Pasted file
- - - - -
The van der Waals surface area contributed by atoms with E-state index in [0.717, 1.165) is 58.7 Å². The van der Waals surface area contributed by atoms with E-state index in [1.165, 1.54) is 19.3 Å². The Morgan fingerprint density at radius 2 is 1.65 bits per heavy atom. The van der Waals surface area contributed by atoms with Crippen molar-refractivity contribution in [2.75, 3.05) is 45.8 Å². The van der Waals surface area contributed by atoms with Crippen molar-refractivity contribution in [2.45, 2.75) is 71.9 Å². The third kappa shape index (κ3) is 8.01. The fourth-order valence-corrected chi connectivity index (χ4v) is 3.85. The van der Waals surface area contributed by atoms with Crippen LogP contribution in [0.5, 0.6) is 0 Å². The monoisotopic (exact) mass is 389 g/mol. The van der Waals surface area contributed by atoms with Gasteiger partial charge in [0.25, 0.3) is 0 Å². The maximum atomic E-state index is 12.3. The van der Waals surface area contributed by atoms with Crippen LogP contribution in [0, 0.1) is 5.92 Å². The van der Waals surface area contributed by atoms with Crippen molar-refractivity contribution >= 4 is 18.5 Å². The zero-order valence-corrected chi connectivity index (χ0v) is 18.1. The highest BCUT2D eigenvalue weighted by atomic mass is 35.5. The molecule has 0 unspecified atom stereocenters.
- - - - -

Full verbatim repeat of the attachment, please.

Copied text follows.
The van der Waals surface area contributed by atoms with E-state index in [0.717, 1.165) is 58.7 Å². The van der Waals surface area contributed by atoms with E-state index in [1.165, 1.54) is 19.3 Å². The Morgan fingerprint density at radius 2 is 1.65 bits per heavy atom. The van der Waals surface area contributed by atoms with Crippen molar-refractivity contribution in [2.75, 3.05) is 45.8 Å². The van der Waals surface area contributed by atoms with Crippen molar-refractivity contribution in [2.45, 2.75) is 71.9 Å². The third kappa shape index (κ3) is 8.01. The fourth-order valence-corrected chi connectivity index (χ4v) is 3.85. The van der Waals surface area contributed by atoms with Crippen LogP contribution in [0.5, 0.6) is 0 Å². The monoisotopic (exact) mass is 389 g/mol. The van der Waals surface area contributed by atoms with Gasteiger partial charge in [0.25, 0.3) is 0 Å². The maximum atomic E-state index is 12.3. The van der Waals surface area contributed by atoms with Crippen LogP contribution in [0, 0.1) is 5.92 Å². The van der Waals surface area contributed by atoms with Crippen molar-refractivity contribution >= 4 is 18.5 Å². The zero-order valence-corrected chi connectivity index (χ0v) is 18.1. The highest BCUT2D eigenvalue weighted by atomic mass is 35.5. The molecule has 0 unspecified atom stereocenters.